Urwerk King Cobra CC1 Reintrepretation of 1958 Patek Philippe Cobra Prototype - Cylindrical Retrograde Linear Jumping Hour Display
Urwerk King Cobra CC1 Reintrepretation of 1958 Patek Philippe Cobra Prototype - Cylindrical Retrograde Linear Jumping Hour Display
Urwerk King Cobra CC1 Reintrepretation of 1958 Patek Philippe Cobra Prototype - Cylindrical Retrograde Linear Jumping Hour DisplayOriginal Prototype Movement

Urwerk King Cobra CC1 Reintrepretation of 1958 Patek Philippe Cobra Prototype - Cylindrical Retrograde Linear Jumping Hour Display

Watchmaker Felix Baumgartner

I am not big on nostalgia, but I have always loved the linear speedometers found on old cars. My older brother had a 1960’s Volvo and it was that which gave us the first idea for a horological linear indication. I recently watched the film ‘The Birds’ by Alfred Hitchcock, and in it the heroine took refuge in an old Dodge with a linear speedometer- it is one of my favourite scenes. There are very few wristwatches with linear indications. One of them, if not the first, was ‘The Cobra’, which was developed in the late 1950s by Mr. Louis Cottier. It is sensational! Although it was created over half a century ago, it is still very contemporary. Unfortunately, it only exists as a single prototype and was never put into production. Now, 50 years after he filed his patent (1959), URWERK pays homage to the work of Louis Cottier by creating its own interpretation of the Cobra. -Felix Baumgartner

Urwerk King Cobra CC1 Reintrepretation of 1958 Patek Philippe Cobra Prototype - Cylindrical Retrograde Linear Jumping Hour Display

Designer Martin Frei

I am interested in the perception of time. Physicists tell us that time can be warped or stretched, and our daily experiences are with the circular cycles of the days, seasons and years. But I am also intrigued that time can be ordered, even straitjacketed, to flow in a linear direction - a straight line from the past, through the present, to the future. And, because this can represent an individual’s lifeline, I feel that this linear format can be a very human way to look at time. That plus the fact that I think it looks really cool! -Martin Frei

Additional presentation party photos by Ian Skellern of Horomundi

Urwerk Website Link


Related Posts;
Urwerk Tarantula
Urwerk Hammerhead
Urwerk TiAIN 103.08
Interview with Martin Frei
Urwerk Time Bandit
Urwerk Visit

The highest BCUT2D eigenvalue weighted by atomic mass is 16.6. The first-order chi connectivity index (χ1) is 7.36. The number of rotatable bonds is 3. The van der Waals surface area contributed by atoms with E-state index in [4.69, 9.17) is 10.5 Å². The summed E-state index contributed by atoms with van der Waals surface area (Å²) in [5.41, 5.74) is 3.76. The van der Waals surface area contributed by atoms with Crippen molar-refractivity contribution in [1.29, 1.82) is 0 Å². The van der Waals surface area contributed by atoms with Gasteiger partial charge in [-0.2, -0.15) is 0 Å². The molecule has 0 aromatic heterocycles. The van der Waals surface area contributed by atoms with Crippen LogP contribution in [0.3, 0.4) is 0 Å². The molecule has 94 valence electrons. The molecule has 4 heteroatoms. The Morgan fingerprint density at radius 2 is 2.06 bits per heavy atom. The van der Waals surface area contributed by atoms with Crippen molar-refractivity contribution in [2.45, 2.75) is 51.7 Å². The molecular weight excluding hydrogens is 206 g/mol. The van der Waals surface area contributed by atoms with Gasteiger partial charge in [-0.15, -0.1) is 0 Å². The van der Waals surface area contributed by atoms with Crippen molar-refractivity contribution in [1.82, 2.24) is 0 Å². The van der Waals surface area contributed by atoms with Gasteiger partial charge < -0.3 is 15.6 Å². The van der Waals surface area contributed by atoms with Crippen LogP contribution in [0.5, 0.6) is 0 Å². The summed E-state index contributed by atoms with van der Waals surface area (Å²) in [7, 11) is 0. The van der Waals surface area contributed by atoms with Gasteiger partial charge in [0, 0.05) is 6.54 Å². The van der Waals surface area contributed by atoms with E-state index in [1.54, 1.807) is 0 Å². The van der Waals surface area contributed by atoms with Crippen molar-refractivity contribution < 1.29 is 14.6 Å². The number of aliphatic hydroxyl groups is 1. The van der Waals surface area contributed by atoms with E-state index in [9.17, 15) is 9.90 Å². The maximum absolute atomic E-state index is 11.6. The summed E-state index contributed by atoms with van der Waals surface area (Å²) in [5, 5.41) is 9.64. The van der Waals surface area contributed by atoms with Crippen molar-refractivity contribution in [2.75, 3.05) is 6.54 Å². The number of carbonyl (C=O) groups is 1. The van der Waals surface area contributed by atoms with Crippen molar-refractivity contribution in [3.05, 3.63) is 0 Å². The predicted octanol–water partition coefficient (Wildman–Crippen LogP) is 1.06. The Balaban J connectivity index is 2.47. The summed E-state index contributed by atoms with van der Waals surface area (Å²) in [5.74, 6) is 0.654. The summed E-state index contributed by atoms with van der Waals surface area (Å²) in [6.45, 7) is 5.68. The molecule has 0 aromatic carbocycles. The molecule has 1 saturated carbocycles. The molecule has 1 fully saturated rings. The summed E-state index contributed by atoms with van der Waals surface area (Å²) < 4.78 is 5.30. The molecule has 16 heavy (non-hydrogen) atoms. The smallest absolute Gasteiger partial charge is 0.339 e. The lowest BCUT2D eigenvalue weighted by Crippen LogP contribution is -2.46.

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Joseph "Joey Bananas" Bonanno and Mahatma Gandhi Watch Auctions

Joseph The cast for the next Hollywood buddy film? I wish. Actually, these two polar opposites are being tied together with an upcoming auction of their timepieces.

On the left, everyone's favorite non-violent resistor Mohatma Gandhi - To his right, the original gangster and supreme leader of the New York crime family, Joseph "Joey Bananas" Bonanno.

Impress your family and friends with the ultimate Yin and Yang of time. After making a killing with Albert Einstein's wristwatch, Antiquorum will be auctioning this "Godfather Clock" and "Pocket Peace" in early March, 2009.

Joseph
Giuseppe Bonanno Watch

A yellow gold Patek Philippe, Ref. 1516, that belonged to the late Giuseppe Bonanno, Sr. (the “Godfather” of the Bonanno crime family) is also included in Antiquorum’s upcoming auction. It is a fine, extremely rare and important, 18K yellow gold wristwatch, which is accompanied by a letter of authenticity from his daughter, Catherine Bonanno.

Mr. Bonanno was an original member of the “Commission,” founded in 1931, whose purpose was to establish rule by consensus among the crime families. Other members included the leaders of the Five New York Families: Charlie Luciano , Joseph Profaci , Gaetano Gagliano and Vincent Mangano. It is thought that the character of “Vito Corleone” in Mario Puzo’s novel, “The Godfather” was inspired by Bonanno. The watch was given to him by Charlie “Lucky” Luciano in 1957 in Sicily.

Estimate: $ 5,000-$ 8,000.

Joseph
Gandhi Pocket Watch

In addition, Mahatma Gandhi’s silver Zenith pocket watch (circa 1910-1915) is expected to attract significant interest. The pocket watch belonged to Gandhi, who later gave it to his grandniece, Abha Gandhi, his assistant of six years, and in whose arms he died. Also offered as part of the same lot are Gandhi’s sandals, glasses, bowl, plate, and letters of authenticity.

A beloved leader of India’s independence movement and one of history’s most widely-recognized and revered civil rights leaders, Gandhi pioneered non-violent civil disobedience and pacifism in response to tyranny.

Estimate: $20,000 - $30,000.

Auction-->